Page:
THIS IS AN OFFICIAL DOCUMENT OF THE MARINE CORPS COMMAND AND STAFF COLLEGE. QUOTATION FROM, ABSTRACTION FROM, OR REPRODUCTION OF ALL OR ANY PART OF THIS DOCUMENT IS PERMITTED PROVIDED PROPER ACKNOWLEDGMENT IS MADE, INCLUDING THE AUTHOR'S NAME, PAPER TITLE, AND THE STATEMENT: "WRITTEN IN FULFILLMENT OF A REQUIREMENT FOR THE MARINE CORPS COMMAND AND STAFF COLLEGE."
THE OPINIONS AND CONCLUSIONS EXPRESSED HEREIN ARE THOSE OF THE INDIVIDUAL STUDENT AUTHOR AND DO NOT NECESSARILY REPRESENT THE VIEWS OF EITHER THE MARINE CORPS COMMAND AND STAFF COLLEGE OR ANY OTHER GOVERNMENTAL AGENCY.
In 1995, the world celebrated the 50th anniversary of the end of World War II. Popular print media as well as scholarly journals presented timely articles on a wide range of topics concerning the war. Probably the most controversial subject though, concerned President Truman's decision to drop atomic bombs on Japan. The authors of these articles would usually take a side, either supporting or criticizing Truman's decision. Common to all of the articles though, was a reference to the planned invasion of the Japanese home islands, Operation Olympic, and the casualties associated with that invasion. In discussing the casualties, the authors presented numerous and disparate casualty figures, based on many different sources. While the casualty figures were usually derived from valid sources, little effort was made to analyze how the military and government officials arrived at those numbers. The majority of the articles did not address the specifics of Olympic, or the Japanese defenses.
This paper closely examines the operational planning for Operation Olympic and the intelligence information which supported that planning. While it addresses the U.S. strategy in the Pacific in 1945, it primarily focuses on the planning for the invasion of the island of Kyushu. Starting at the macro level of looking at the entire operation, it transitions to the micro level of analyzing the planning of the Marines of the V Amphibious Corps. This study also looks at the intelligence information that U.S. planners had in the summer of 1945, and compares that with the actual Japanese defense plans and disposition of forces on Kyushu. Through this analysis and comparison, a conclusion is drawn that if Operation Olympic had been executed, as planned, on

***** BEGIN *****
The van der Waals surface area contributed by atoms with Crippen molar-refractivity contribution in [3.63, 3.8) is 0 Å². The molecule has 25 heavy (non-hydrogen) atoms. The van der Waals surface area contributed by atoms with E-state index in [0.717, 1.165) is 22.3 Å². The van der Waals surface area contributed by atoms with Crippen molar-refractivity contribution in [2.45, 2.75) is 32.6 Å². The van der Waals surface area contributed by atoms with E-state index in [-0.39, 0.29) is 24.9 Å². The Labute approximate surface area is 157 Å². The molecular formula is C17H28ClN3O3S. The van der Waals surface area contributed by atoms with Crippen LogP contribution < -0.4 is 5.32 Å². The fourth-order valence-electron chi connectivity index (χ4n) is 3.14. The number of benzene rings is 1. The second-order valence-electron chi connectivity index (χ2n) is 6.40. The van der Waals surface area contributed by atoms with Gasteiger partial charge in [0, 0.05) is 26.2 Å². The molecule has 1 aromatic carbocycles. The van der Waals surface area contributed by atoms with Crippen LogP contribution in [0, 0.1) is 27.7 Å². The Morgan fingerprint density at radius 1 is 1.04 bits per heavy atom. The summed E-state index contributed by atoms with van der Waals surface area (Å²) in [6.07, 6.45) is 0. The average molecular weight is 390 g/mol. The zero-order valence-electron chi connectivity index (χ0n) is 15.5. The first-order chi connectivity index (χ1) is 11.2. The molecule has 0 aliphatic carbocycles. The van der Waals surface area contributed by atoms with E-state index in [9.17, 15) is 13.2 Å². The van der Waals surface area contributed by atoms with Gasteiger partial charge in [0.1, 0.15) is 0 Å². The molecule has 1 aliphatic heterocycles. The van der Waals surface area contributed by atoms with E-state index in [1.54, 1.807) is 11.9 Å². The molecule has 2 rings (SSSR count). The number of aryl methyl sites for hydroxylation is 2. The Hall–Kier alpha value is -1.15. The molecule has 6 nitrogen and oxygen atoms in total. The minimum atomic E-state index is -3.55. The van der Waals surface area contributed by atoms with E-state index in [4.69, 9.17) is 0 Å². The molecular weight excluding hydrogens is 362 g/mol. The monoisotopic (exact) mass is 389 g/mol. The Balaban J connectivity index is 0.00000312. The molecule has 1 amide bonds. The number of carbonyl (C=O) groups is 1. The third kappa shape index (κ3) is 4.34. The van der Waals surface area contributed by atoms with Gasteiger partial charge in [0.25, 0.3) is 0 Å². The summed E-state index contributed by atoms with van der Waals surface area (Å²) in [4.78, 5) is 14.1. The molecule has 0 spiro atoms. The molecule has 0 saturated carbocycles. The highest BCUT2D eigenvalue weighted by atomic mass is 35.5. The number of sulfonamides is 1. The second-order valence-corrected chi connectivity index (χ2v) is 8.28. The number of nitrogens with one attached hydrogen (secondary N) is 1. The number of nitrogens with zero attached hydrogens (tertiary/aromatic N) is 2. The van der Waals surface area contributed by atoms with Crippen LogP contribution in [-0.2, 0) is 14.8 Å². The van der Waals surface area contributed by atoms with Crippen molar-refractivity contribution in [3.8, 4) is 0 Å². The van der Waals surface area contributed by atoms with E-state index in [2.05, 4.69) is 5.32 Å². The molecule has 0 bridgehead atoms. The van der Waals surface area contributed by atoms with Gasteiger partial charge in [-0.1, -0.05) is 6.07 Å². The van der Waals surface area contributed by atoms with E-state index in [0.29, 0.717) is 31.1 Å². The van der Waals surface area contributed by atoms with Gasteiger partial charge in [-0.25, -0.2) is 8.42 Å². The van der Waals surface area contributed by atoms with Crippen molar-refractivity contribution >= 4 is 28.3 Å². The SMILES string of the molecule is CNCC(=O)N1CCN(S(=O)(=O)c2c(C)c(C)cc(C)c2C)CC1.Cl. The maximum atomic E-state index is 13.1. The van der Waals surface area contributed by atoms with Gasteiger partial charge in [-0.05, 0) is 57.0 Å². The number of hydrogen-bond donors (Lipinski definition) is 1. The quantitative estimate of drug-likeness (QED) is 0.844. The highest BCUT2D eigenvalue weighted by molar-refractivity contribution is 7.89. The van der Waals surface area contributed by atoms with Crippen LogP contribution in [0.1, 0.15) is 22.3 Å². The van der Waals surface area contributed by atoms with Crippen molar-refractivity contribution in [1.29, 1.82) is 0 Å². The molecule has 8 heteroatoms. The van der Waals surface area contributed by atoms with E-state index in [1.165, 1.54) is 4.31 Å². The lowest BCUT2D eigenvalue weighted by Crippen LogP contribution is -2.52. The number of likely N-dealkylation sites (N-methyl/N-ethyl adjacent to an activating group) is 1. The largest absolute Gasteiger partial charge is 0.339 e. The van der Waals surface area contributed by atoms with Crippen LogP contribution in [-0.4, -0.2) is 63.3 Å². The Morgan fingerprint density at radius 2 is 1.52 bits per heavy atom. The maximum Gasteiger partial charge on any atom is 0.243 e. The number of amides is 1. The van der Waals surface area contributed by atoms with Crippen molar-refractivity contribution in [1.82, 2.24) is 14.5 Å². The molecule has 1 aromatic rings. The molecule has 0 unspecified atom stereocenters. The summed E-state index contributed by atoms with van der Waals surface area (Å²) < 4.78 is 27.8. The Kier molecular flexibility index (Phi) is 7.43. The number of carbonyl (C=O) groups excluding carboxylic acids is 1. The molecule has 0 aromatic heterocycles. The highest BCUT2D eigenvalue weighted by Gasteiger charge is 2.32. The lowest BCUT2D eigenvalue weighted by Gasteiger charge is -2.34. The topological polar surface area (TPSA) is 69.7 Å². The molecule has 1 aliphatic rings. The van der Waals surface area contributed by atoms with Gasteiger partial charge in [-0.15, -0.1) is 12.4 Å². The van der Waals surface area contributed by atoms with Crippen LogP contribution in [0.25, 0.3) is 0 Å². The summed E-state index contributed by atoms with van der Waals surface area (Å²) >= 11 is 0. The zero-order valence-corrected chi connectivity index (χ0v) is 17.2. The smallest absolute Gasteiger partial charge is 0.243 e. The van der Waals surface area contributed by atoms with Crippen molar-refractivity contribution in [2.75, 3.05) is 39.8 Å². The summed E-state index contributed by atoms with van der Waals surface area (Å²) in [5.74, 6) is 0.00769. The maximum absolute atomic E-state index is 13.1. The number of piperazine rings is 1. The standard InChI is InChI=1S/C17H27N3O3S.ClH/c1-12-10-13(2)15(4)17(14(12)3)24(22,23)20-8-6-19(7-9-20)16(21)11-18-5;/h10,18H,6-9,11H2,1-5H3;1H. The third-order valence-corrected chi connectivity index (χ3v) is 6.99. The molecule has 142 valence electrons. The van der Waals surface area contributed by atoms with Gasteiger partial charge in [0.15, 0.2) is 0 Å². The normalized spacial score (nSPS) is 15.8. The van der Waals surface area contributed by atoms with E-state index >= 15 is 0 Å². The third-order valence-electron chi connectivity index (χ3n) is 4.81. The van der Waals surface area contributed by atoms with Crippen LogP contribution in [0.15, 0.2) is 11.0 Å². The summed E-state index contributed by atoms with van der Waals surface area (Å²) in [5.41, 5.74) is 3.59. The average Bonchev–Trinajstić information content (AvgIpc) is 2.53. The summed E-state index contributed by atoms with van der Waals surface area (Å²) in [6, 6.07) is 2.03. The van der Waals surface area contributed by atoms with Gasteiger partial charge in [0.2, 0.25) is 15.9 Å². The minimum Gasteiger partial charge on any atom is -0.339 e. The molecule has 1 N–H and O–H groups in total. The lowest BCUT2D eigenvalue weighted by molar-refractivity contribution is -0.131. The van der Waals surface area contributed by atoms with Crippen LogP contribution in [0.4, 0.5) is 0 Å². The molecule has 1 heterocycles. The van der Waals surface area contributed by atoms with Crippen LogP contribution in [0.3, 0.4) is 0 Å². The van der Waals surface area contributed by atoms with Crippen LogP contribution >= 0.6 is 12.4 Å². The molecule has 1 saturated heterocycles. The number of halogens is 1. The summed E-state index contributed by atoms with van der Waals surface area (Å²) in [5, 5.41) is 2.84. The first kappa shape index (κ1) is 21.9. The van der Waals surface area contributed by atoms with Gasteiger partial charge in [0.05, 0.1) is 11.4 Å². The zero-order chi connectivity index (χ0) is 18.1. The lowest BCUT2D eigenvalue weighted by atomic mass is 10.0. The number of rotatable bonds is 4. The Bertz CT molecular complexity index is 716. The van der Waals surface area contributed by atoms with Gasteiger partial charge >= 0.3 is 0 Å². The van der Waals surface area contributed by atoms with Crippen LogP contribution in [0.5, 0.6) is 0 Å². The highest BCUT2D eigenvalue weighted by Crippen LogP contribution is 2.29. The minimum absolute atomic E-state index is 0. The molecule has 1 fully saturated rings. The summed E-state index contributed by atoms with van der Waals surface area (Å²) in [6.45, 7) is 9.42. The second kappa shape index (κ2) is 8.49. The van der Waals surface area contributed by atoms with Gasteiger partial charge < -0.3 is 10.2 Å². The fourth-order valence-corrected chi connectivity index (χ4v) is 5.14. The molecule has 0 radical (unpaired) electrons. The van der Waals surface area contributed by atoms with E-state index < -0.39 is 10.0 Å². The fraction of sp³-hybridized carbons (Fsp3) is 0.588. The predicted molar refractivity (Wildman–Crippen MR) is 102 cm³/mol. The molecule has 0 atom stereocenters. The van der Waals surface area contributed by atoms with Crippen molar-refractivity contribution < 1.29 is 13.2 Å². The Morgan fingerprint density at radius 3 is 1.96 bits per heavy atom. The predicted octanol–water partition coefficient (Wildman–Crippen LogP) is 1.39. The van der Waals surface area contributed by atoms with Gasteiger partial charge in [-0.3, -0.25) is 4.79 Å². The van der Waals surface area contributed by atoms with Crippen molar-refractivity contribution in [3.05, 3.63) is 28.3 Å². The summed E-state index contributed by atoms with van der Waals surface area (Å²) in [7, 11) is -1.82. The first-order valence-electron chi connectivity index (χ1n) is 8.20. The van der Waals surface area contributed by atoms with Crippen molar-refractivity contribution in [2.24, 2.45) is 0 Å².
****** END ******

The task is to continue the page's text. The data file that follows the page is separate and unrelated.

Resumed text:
1 November 1945, a devastating bloodbath would have occurred for both the U.S. and Japanese forces.
The operational plans, staff studies and intelligence estimates produced by General MacArthur's staff, Admiral Nimitz's staff, the U.S. Sixth Army, V Amphibious Corps, and various Navy commands in the Pacific were used as primary sources. Also used as a primary source were records from the U.S. forces that occupied Japan at the end of the war. These reports were invaluable in compiling the Japanese defense plan and force disposition on Kyushu. These sources are located at the National Archives and Naval Historical Center in Washington, DC, and at the Marine Corps Research Center in Quantico, VA. Many books on World War II and recently published articles concerning the end of the war with Japan were utilized as secondary sources.
Finally, I wish to express my sincere thanks to my mentors, Dr. Donald F. Bitner, Professor of Military History,
U.S. Marine Corps Command & Staff College, and Ms. A. Kerry Strong, Archivist, Marine
Corps Research Center, for their patience and guidance. Their advice was of great benefit to
my research and writing effort